Reeve Jacobus, MPP Staff Writer, Brief Policy Perspectives
Although the bald eagle was removed from the federal endangered species list in 2007, it is nevertheless illegal to hunt the national bird of the United States. Bald eagles are protected under the 1940 Bald and Golden Eagle Protection Act, which imposes a $5,000 fine or one-year prison sentence for killing one. However, these birds are still dying due to hunters’ bullets; scavenging bald eagles can be poisoned when they ingest fragments of lead bullets left behind in carcasses of legally hunted wildlife. In order to protect America’s national symbol, state governments can find creative ways to encourage hunters to switch from using lead bullets to using non-toxic ammunition.
Lead Contaminates Carrion, Putting Eagles at Risk
When a hunter kills an animal, she will sometimes leave the guts of the animal and only take the meat that is desired. Even if the hunter removes the bullet from the animal, lead can remain in what is known as the gut pile. Bullets mushroom when they come in contact with animals, causing extremely small fragments of lead to scatter past the wound and into other parts of the carcass. Scavengers, including bald eagles, will then feed on the remaining carcass and sometimes ingest toxic amounts of lead.
Alternative Ammunition is Available, but Not Widely Used
Ten of the 13 billion rounds of ammunition sold annually in America are made of lead. Non-toxic alternatives to lead bullets, such as ammunition made from tin, copper, or tungsten, are available on the market, but there are a variety of reasons why hunters might choose to continue using lead. Firstly, hunters have distinct ammunition preferences and non-toxic bullets may shoot differently than some hunters are accustomed to. However, a 2013 study found that non-toxic bullets are just as effective in killing animals as lead bullets. Additionally, many hunters may be unaware of the effects of lead bullets on eagles and other scavengers. Education campaigns are ongoing in many states, but need to be expanded to reach the more than 11.5 million hunters around the country. Finally, full-scale lead ammunition bans are also opposed by groups like the National Rifle Association and the California Fish and Game Wardens’ Association. These groups often organize to prevent policy that would explicitly regulate the use of lead ammunition.
State-Level Policy Responses: Carrots and Sticks
Policies such as the Bald and Golden Eagle Protection Act are not sufficient to protect eagles from lead poisoning, given that a large source of lead poisoning in eagles is a consequence of hunters killing other animals legally. In its final days, the Obama administration banned lead ammunition on most federal lands in an effort to protect wildlife from the effects of lead exposure. Less than two months later, however, the newly appointed Interior Secretary Ryan Zinke overturned the ban on his first day in office, citing concerns that the order might prohibit access to hunting around the country.
In the absence of the lead ban on federal lands rescinded by Secretary Zinke, states might choose to follow California’s example by instituting a state-level lead ammunition ban. California first attempted to regulate lead ammunition in 2007 when the legislature passed a bill prohibiting the use of lead bullets in areas where the critically endangered California condor lived. Assembly Bill 711 added on to this legislation in 2013, establishing a phase-out period with the ultimate goal of banning hunting with lead bullets in the state of California.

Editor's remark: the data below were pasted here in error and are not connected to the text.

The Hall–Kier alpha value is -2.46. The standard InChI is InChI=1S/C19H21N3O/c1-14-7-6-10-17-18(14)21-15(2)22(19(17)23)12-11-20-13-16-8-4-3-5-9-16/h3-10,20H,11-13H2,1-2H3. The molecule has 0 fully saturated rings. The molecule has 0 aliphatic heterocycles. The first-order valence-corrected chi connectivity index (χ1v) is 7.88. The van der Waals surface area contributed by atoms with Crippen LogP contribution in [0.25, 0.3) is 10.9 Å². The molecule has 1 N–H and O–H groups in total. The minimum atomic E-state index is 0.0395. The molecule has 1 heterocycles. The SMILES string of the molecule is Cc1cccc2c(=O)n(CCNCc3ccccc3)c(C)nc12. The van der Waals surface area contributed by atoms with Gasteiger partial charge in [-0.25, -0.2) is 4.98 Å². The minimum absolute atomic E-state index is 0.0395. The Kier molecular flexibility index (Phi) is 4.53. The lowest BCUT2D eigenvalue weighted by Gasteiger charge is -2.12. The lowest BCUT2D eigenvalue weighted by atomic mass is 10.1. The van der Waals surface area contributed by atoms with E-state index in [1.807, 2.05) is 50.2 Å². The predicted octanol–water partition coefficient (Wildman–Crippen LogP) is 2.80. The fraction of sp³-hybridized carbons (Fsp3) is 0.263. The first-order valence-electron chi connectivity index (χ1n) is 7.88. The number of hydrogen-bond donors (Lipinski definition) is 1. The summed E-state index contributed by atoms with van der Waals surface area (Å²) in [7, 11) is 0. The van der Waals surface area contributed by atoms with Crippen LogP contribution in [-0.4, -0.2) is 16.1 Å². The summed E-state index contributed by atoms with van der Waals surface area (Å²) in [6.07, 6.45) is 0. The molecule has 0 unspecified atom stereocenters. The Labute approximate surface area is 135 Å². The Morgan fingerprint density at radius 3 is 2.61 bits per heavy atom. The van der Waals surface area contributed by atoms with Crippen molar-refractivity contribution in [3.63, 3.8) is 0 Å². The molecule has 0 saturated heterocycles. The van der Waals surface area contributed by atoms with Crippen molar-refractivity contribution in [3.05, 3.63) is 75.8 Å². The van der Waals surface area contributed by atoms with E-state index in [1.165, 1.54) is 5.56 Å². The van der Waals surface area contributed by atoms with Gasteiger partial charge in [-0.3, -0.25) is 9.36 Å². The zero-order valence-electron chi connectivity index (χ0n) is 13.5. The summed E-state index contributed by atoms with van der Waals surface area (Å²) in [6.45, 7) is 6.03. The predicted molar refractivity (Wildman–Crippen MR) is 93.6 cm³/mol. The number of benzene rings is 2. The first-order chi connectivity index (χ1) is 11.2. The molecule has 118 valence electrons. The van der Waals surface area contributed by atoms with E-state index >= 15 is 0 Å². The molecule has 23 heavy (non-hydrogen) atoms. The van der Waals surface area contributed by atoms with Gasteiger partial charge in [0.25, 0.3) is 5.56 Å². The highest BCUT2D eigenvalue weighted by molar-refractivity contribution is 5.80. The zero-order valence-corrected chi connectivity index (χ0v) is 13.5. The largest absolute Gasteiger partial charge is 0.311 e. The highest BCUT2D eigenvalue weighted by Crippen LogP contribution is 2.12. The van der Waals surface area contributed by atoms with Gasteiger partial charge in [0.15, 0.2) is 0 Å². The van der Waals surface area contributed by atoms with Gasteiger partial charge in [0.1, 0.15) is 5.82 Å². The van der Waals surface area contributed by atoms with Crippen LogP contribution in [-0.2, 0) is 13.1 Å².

The ammunition ban had some success. A study conducted on the 2007 ban found that lead poisoning in scavenging birds was reduced when hunters switched to non-toxic ammunition at test sites. However, more studies are necessary in California to determine the efficacy of subsequent bans instituted by Assembly Bill 711.
Other states have opted for the ‘carrot’ approach. Arizona began advocating for a switch to non-toxic ammunition in 2015. Instead of banning lead bullets, the Arizona Game and Fish Department began selling copper bullets, educating hunters about the availability of these alternatives and encouraging purchases through discounts on non-toxic ammunition. Oregon created the Non-Lead Hunting Education Program, which teaches hunters about the dangers of using lead ammunition through educational workshops and shooting demonstrations around the state. Arizona and Utah offer prizes to hunters who remove the entire gut piles of the animals they hunt and use non-lead ammunition.
Most of these programs are relatively new, but they are examples of what can be done in states where lead ammunition bans are not politically realistic. Even if it is difficult to eradicate the damage of lead bullets statewide, policy-makers can focus on education and instruction efforts in areas frequented by vulnerable or endangered scavengers.
Balancing Human and Environmental Interests
The problem of lead-free ammunition is one of many issues in which protecting the environment and its inhabitants must be balanced with human interests. Policy-makers have the opportunity to find creative ways to protect America’s national symbol while making it easier for hunters to switch to safer ammunition. As discussed here, states have many options and tools with which to make the best decisions possible for humans and eagles in the context of their own political and policy-making realities.